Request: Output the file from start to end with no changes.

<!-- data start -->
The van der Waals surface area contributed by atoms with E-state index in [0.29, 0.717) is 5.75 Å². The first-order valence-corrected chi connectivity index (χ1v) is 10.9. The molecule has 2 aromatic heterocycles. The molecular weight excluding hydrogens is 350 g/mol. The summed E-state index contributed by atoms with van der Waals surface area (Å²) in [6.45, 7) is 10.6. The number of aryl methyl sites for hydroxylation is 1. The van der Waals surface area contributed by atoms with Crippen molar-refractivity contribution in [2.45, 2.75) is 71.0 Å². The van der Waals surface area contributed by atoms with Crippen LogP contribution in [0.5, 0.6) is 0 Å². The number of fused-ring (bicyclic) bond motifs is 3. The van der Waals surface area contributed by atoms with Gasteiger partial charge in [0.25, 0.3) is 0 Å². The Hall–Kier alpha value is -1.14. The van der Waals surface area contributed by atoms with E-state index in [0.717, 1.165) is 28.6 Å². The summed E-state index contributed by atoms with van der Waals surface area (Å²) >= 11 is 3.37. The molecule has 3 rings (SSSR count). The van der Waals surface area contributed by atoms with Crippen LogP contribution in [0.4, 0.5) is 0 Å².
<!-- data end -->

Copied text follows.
The van der Waals surface area contributed by atoms with E-state index in [0.29, 0.717) is 5.75 Å². The first-order valence-corrected chi connectivity index (χ1v) is 10.9. The molecule has 2 aromatic heterocycles. The molecular weight excluding hydrogens is 350 g/mol. The summed E-state index contributed by atoms with van der Waals surface area (Å²) in [6.45, 7) is 10.6. The number of aryl methyl sites for hydroxylation is 1. The van der Waals surface area contributed by atoms with Crippen molar-refractivity contribution in [2.45, 2.75) is 71.0 Å². The van der Waals surface area contributed by atoms with Crippen LogP contribution in [0.5, 0.6) is 0 Å². The number of fused-ring (bicyclic) bond motifs is 3. The van der Waals surface area contributed by atoms with Gasteiger partial charge in [0.25, 0.3) is 0 Å². The Hall–Kier alpha value is -1.14. The van der Waals surface area contributed by atoms with E-state index in [0.717, 1.165) is 28.6 Å². The summed E-state index contributed by atoms with van der Waals surface area (Å²) >= 11 is 3.37. The molecule has 3 rings (SSSR count). The van der Waals surface area contributed by atoms with Crippen LogP contribution in [0.4, 0.5) is 0 Å².